According to HowStuffWorks, dissolvable stitches sometimes do not dissolve when portions of the stitches are located outside of the body. In these cases, patients should see a doctor about possibly having the exposed stitches removed. This depends on how well the wound has healed. Jennifer Heisler for About.com warns patients not to bathe, swim or apply harsh cleansers, such as hydrogen peroxide, to dissolvable stitches until the wound heals.
Heisler explains that some patients may mistake scar tissue felt under the skin for remaining stitches. This is fairly common and should not alarm patients. HowStuffWorks notes that dissolvable stitches are designed to last long enough within the body to hold a wound together before the stitches begin to dissolve. They are composed of organic materials that the body is able to slowly break down with its own internal fluids.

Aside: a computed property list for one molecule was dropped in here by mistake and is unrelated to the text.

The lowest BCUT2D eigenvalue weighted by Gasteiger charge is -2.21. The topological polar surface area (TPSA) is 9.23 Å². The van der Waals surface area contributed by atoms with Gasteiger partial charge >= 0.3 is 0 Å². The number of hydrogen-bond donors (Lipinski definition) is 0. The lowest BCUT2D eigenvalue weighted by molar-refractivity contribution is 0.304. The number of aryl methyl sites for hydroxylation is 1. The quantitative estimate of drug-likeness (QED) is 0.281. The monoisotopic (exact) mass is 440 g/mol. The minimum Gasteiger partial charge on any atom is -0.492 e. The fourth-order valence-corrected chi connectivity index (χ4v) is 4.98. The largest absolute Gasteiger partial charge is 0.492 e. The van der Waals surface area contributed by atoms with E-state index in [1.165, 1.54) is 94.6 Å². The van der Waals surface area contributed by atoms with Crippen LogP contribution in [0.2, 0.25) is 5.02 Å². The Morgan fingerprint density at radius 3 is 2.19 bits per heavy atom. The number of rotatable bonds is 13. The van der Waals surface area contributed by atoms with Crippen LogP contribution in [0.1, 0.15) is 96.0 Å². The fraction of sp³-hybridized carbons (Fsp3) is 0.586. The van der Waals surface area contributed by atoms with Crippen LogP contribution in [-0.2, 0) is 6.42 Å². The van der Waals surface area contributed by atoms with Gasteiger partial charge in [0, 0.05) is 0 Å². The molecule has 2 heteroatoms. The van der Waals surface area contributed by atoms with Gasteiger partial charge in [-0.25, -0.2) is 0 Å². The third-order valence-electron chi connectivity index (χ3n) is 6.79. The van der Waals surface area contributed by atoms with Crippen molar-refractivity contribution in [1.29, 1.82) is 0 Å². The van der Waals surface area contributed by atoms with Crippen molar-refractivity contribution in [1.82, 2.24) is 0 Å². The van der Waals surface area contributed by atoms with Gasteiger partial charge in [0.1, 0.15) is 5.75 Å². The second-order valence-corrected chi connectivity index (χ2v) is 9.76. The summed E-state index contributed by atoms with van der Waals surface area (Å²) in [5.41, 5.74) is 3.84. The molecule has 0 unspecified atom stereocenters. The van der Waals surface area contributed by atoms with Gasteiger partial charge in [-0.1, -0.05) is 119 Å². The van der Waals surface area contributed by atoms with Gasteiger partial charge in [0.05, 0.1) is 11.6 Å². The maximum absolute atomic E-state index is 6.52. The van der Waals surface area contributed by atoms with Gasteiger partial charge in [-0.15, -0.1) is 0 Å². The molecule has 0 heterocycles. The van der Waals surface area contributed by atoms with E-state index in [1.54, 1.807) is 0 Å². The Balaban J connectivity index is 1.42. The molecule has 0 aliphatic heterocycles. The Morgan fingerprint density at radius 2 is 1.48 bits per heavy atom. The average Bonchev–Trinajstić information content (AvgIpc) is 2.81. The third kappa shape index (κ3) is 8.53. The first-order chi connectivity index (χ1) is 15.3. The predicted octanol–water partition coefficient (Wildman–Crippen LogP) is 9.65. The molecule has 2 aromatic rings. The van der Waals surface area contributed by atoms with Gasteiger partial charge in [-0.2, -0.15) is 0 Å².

Heisler states that dissolvable stitches can last anywhere from two weeks to six months. They are most often used to treat internal wounds that occur under the skin's surface and require suturing of fat, muscle and other tissues. Dissolvable stitches vary in thickness and elasticity depending on what type of wound they are used for and where the wound occurs on the body. For example, dissolvable stitches applied to movable joints must be more elastic to avoid breakage during movement.